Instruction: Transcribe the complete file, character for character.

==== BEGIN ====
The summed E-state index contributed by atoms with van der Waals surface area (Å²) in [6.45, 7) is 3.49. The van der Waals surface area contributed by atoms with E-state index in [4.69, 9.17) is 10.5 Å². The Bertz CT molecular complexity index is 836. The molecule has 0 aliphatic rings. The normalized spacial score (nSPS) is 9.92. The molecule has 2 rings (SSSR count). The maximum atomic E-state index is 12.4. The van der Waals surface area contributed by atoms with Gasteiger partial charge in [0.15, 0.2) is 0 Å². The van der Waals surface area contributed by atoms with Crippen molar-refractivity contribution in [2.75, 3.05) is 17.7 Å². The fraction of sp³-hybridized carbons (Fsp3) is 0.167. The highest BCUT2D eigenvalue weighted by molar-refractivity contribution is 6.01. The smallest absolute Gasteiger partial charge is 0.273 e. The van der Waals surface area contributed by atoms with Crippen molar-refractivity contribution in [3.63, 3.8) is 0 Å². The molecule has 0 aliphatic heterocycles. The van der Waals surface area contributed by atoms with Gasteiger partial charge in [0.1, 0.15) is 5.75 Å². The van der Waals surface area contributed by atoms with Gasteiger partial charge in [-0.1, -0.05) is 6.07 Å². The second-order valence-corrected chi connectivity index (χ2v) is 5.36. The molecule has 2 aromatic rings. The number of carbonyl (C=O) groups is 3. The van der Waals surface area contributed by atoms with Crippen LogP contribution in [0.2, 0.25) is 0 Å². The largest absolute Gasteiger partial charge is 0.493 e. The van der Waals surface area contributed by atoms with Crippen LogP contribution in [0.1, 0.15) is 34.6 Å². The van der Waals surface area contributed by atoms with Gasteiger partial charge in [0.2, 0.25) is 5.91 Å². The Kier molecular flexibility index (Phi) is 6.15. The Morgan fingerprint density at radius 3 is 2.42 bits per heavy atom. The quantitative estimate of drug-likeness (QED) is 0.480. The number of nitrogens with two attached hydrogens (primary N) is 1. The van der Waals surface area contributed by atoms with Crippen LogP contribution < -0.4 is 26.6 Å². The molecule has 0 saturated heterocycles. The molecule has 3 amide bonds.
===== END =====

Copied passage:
The summed E-state index contributed by atoms with van der Waals surface area (Å²) in [6.45, 7) is 3.49. The van der Waals surface area contributed by atoms with E-state index in [4.69, 9.17) is 10.5 Å². The Bertz CT molecular complexity index is 836. The molecule has 0 aliphatic rings. The normalized spacial score (nSPS) is 9.92. The molecule has 2 rings (SSSR count). The maximum atomic E-state index is 12.4. The van der Waals surface area contributed by atoms with Gasteiger partial charge in [0.15, 0.2) is 0 Å². The van der Waals surface area contributed by atoms with Crippen molar-refractivity contribution in [2.75, 3.05) is 17.7 Å². The fraction of sp³-hybridized carbons (Fsp3) is 0.167. The highest BCUT2D eigenvalue weighted by molar-refractivity contribution is 6.01. The smallest absolute Gasteiger partial charge is 0.273 e. The van der Waals surface area contributed by atoms with Crippen molar-refractivity contribution in [3.63, 3.8) is 0 Å². The molecule has 0 aliphatic heterocycles. The van der Waals surface area contributed by atoms with Gasteiger partial charge in [0.1, 0.15) is 5.75 Å². The van der Waals surface area contributed by atoms with Gasteiger partial charge in [-0.1, -0.05) is 6.07 Å². The second-order valence-corrected chi connectivity index (χ2v) is 5.36. The molecule has 2 aromatic rings. The number of carbonyl (C=O) groups is 3. The van der Waals surface area contributed by atoms with Crippen LogP contribution in [0.2, 0.25) is 0 Å². The largest absolute Gasteiger partial charge is 0.493 e. The van der Waals surface area contributed by atoms with Crippen LogP contribution in [0.1, 0.15) is 34.6 Å². The van der Waals surface area contributed by atoms with Gasteiger partial charge in [0.2, 0.25) is 5.91 Å². The Kier molecular flexibility index (Phi) is 6.15. The Morgan fingerprint density at radius 3 is 2.42 bits per heavy atom. The quantitative estimate of drug-likeness (QED) is 0.480. The number of nitrogens with two attached hydrogens (primary N) is 1. The van der Waals surface area contributed by atoms with Crippen LogP contribution < -0.4 is 26.6 Å². The molecule has 0 saturated heterocycles. The molecule has 3 amide bonds.